Hello, and welcome to the coolest community in freight! Here you’ll find the latest information on warehouse news, tech developments and all things reefer madness-related. I’m your controller of the thermostat, Mary O’Connell. Thanks for having me!
All thawed out
Preferred Packaging has partnered with Northwest Frozen to launch a line of extended shelf-life prepared meals. To me, the item that seems the most exciting is a frozen croissant-shaped gnocchi pasta called Crocchi. I’m sure Italians everywhere will be displeased with the change to the traditional gnocchi.
Anyway, the reason why it’s newsworthy is that these companies have developed a new lidding film that works on high-speed machines and can create a seal that keeps food fresher through any contaminants like sauce. As a result of this new technology, the meals stay hermetically sealed in a low-oxygen atmosphere that keeps them fresher longer. It’s a win-win situation for the entire food supply chain. Meals stay fresher, less food waste, happier consumers.
Phononic, a solid-state cooling company, has developed a new tote that would put a Yeti container to shame — aside from the fact that they’re two very different things. The Intelligent Actively-Cooled Tote (ACT) 2000 boasts 33% more storage capacity than the previous model, lighter weight and a higher return on investment for grocers according to a news release. The tote is internet-of-things-connected, showing temperature history and energy consumption to make a case for maximum efficiency.
The new tote, geared primarily toward grocers, is a more sustainable option than its predecessor. It has accessories that include mobile-powered carts for picking, staging and curbside pickup; vertically powered storage racks designed to minimize storage footprint; and integrations into robotics automation. Currently, grocers lose about $13 to $100 per order, so this new technology can help close that gap with less waste of time, money and product. Bonus point: The tech qualifies for the Environmental Protection Agency’s new regulatory proposal to reduce the amount of hydrofluorocarbons in typical compressor-based refrigeration.
Food and drugs
If we learned anything from the COVID-19 pandemic, it’s that various industries’ supply chains aren’t quite as efficient as previously thought. The pharmaceutical supply chain is no exception. Large drug companies are changing things up and introducing some automation to make things faster and better. Turns out, AI might be one of the keys to that.
Pharmaceutical supply chains are arguably the ones that can least afford anything to go wrong. Sometimes it’s literally a matter of life and death. Organ transplants are conducted via supply chains and that takes urgency to a whole new level. Dr. Paul Tang and his team from the University of Michigan may have found the key to heart transplants. They discovered an enzyme can be injected into a donor heart that almost doubles the amount of time it can stay in cold storage, meaning that heart can travel farther to someone who might have otherwise not had access to the lifesaving transplant.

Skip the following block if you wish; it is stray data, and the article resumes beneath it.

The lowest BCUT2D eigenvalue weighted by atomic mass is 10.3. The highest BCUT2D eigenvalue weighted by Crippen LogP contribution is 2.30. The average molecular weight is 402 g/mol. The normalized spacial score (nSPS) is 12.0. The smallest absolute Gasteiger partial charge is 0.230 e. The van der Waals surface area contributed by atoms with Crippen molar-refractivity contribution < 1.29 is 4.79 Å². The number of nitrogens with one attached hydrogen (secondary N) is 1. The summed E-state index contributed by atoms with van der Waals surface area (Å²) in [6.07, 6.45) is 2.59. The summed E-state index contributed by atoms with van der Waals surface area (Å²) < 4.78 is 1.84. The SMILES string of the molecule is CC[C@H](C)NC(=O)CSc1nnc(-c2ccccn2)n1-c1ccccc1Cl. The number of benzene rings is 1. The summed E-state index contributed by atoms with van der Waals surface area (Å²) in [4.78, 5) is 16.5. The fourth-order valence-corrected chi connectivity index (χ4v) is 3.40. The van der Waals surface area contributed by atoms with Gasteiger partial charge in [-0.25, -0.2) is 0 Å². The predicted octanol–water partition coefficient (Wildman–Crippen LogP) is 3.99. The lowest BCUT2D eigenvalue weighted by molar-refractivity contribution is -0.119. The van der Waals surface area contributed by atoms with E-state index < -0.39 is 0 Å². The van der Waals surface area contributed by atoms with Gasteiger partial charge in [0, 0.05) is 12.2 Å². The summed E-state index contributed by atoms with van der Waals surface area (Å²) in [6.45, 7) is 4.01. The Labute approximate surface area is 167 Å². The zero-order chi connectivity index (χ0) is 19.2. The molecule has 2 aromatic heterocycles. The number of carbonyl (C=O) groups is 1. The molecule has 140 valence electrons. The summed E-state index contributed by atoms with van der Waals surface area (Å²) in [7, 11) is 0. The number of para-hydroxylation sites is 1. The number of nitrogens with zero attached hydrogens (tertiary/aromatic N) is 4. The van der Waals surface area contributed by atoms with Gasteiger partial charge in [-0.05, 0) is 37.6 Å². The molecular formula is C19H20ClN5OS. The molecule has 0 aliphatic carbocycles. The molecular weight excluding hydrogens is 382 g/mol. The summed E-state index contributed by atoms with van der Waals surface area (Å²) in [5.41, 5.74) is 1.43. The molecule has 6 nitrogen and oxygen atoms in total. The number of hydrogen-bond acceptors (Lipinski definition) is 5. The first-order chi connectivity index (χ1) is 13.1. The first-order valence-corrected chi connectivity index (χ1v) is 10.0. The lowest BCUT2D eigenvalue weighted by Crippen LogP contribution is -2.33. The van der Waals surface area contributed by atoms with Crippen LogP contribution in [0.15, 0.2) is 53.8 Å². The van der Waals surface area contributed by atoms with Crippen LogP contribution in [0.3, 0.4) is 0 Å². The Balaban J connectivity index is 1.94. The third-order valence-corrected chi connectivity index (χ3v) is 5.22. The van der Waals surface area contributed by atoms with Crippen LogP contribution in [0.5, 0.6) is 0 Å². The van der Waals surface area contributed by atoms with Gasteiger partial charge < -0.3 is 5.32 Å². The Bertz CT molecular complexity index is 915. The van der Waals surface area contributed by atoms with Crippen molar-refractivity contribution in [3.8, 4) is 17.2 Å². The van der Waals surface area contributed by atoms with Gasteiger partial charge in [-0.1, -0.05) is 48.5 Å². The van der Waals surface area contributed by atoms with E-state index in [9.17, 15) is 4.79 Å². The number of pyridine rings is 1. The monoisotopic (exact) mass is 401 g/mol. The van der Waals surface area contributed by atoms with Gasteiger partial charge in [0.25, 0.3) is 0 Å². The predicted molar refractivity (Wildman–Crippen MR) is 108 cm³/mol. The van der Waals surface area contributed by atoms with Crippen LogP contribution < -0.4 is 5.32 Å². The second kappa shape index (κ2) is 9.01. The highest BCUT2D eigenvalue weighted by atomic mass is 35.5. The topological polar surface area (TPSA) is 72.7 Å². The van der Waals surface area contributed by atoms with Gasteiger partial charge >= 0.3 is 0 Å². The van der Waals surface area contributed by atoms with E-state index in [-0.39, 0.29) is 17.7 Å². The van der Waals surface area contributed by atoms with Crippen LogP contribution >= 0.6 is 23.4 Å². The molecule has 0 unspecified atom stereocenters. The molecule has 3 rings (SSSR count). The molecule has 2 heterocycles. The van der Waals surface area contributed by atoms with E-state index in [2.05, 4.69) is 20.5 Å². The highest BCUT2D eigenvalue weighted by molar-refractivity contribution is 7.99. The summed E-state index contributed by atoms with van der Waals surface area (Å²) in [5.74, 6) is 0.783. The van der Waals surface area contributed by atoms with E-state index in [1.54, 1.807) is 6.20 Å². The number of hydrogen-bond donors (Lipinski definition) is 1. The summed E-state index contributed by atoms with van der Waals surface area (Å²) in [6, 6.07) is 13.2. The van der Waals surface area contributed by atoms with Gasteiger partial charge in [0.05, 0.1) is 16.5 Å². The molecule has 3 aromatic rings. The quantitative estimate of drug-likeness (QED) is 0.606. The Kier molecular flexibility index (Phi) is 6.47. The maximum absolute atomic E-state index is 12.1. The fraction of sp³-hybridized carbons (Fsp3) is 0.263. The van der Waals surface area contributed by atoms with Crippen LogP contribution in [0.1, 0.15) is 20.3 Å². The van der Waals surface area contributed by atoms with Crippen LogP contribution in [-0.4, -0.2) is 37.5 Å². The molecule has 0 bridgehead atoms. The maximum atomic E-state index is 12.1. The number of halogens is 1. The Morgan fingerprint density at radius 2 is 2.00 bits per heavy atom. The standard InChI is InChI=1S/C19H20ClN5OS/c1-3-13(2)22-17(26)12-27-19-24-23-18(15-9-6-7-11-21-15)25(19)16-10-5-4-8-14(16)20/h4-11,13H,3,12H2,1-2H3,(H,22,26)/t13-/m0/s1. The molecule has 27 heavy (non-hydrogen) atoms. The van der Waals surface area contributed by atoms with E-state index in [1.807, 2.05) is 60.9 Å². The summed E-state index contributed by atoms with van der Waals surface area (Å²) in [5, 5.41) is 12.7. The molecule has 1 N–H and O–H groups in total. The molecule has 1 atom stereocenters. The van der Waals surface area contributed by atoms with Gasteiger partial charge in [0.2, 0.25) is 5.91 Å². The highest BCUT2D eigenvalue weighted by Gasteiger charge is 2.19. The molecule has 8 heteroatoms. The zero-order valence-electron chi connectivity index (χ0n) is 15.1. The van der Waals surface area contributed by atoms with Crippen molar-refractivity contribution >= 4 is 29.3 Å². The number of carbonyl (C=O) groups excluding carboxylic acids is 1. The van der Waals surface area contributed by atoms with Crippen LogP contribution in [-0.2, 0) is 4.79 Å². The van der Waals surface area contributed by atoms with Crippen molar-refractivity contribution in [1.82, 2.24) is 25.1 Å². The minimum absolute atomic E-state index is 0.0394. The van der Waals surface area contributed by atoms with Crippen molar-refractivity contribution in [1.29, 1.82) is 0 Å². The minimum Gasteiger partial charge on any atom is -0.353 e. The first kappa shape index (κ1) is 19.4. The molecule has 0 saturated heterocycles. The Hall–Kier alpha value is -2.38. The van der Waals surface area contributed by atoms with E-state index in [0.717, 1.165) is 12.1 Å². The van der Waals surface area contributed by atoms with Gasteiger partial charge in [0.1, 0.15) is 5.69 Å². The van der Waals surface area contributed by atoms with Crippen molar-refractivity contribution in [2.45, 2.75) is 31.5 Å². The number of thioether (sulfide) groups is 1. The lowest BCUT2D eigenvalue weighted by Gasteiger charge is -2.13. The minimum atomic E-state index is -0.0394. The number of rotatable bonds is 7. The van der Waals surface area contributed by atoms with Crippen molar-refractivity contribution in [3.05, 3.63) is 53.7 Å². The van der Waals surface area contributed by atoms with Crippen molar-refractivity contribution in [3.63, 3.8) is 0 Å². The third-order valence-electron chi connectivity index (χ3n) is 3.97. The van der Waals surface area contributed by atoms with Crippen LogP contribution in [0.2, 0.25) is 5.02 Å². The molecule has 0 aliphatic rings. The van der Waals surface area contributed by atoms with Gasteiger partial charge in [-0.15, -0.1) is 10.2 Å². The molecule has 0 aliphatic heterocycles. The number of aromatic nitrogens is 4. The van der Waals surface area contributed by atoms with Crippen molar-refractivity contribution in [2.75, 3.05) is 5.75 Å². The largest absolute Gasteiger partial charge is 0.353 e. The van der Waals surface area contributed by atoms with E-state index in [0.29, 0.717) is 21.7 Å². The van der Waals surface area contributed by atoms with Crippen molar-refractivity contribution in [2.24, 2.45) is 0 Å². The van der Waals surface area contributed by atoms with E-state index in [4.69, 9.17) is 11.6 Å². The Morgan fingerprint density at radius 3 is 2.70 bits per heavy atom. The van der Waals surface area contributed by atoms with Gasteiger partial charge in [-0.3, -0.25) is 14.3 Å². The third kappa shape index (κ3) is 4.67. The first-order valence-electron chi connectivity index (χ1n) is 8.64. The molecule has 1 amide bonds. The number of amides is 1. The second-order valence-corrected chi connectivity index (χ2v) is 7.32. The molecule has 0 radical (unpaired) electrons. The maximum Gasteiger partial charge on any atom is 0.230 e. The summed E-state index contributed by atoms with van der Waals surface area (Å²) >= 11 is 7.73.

AI offers some maybe less-vital moves with the medication and medical equipment — still important but less aggressively time-sensitive. There is a significant amount of medical prescriptions considered to be in “shortage” as a result of supply chain issues. According to a Controlant report LogiPharma, “Big data analysis can be enormously powerful in providing insights for business strategy throughout the pharma value chain, including in the acceleration of drug discovery and development, optimization of manufacturing processes, management of supply chains and the creation of innovative sales and marketing strategies.”
Cold chain lanes
This week’s coolest market in the U.S. is Omaha, Nebraska. Capacity is loosening ever so slightly there as outbound tender rejections stay flat after the post-Valentine’s Day drop and outbound tender volumes start an upward climb, rising 39.4% week over week. Spot rates in Omaha will continue to be on the lower side if not drop a few cents per mile. However, expect spot rates in this market to continue to be higher compared to the rest of the country as the National Outbound Tender Rejection Index sits at 4% and Omaha is at 10.67%, signaling there are some inflated spot rates.
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Oreo Frozen Treats expands portfolio
USDA accepting applications for trade mission to Japan
Reefer data automation for accuracy, efficiency and safety
Increased investment in solar cold storage to aid African producers
Frozen waffle startup gaining steam
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